Senate Democrats had not completely worked out Specter's committee positions, however.

As a Republican, Specter is the ranking member of the Senate Judiciary Committee. He said he will be the No. 2 Democrat on the panel, behind Chairman Patrick J. Leahy, D-Vt., who outranks him in seniority.

Leahy said the two have been friends for 40 years and that Specter called him Tuesday morning to share the news about his party switch.

Specter also is the ranking Republican on the Senate Appropriations Labor-HHS-Education Subcommittee.

Tom Harkin, D-Iowa, is chairman of that panel, but does not outrank Specter on the seniority list. It is highly unlikely that Harkin would give up that gavel during this Congress. But Specter could rightfully claim it in the 112th Congress.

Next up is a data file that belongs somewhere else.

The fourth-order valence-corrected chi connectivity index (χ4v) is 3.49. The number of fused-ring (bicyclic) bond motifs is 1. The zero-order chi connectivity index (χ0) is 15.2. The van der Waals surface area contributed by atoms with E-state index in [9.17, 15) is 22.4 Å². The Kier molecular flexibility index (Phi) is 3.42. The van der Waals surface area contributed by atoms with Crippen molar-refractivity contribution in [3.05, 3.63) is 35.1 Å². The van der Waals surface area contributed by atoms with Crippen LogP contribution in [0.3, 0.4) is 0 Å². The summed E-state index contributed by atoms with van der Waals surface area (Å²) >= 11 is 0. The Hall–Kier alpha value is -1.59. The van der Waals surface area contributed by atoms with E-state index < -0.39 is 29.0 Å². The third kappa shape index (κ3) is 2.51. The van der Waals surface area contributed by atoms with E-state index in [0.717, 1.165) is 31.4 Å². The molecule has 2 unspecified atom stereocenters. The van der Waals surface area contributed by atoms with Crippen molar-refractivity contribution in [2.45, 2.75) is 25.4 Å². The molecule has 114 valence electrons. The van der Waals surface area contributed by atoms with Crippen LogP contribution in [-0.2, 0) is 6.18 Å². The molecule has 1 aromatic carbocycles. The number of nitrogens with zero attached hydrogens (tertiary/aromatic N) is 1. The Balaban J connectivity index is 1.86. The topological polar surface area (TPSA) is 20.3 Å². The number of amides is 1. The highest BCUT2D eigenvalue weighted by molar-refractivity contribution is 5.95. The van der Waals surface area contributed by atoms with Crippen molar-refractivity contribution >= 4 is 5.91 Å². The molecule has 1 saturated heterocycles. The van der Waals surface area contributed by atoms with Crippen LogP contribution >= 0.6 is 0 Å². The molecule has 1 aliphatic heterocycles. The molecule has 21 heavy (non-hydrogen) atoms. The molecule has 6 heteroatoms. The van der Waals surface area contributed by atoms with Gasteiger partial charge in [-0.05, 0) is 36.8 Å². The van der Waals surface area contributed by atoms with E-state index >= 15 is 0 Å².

"We haven't worked that out yet," Specter said when asked about eventually taking the subcommittee chairmanship.

Courting a Moderate

Senate Minority Whip Richard J. Durbin, D-Ill., said there had been many efforts over many months to convert Specter. Durbin said he was not a part of them, "other than occasional conversations," but declined to be more specific.

A Reid spokesman said Specter was not promised anything in exchange for switching parties, though Specter said Reid and Pennsylvania Gov. Edward G. Rendell have pledged to support his re-election, as has President Obama. Specter said Rendell has arranged a meeting with Democratic Party leaders to endorse his reelection bid.

Durbin said he also didn't know whether Specter would shade his views on any issues.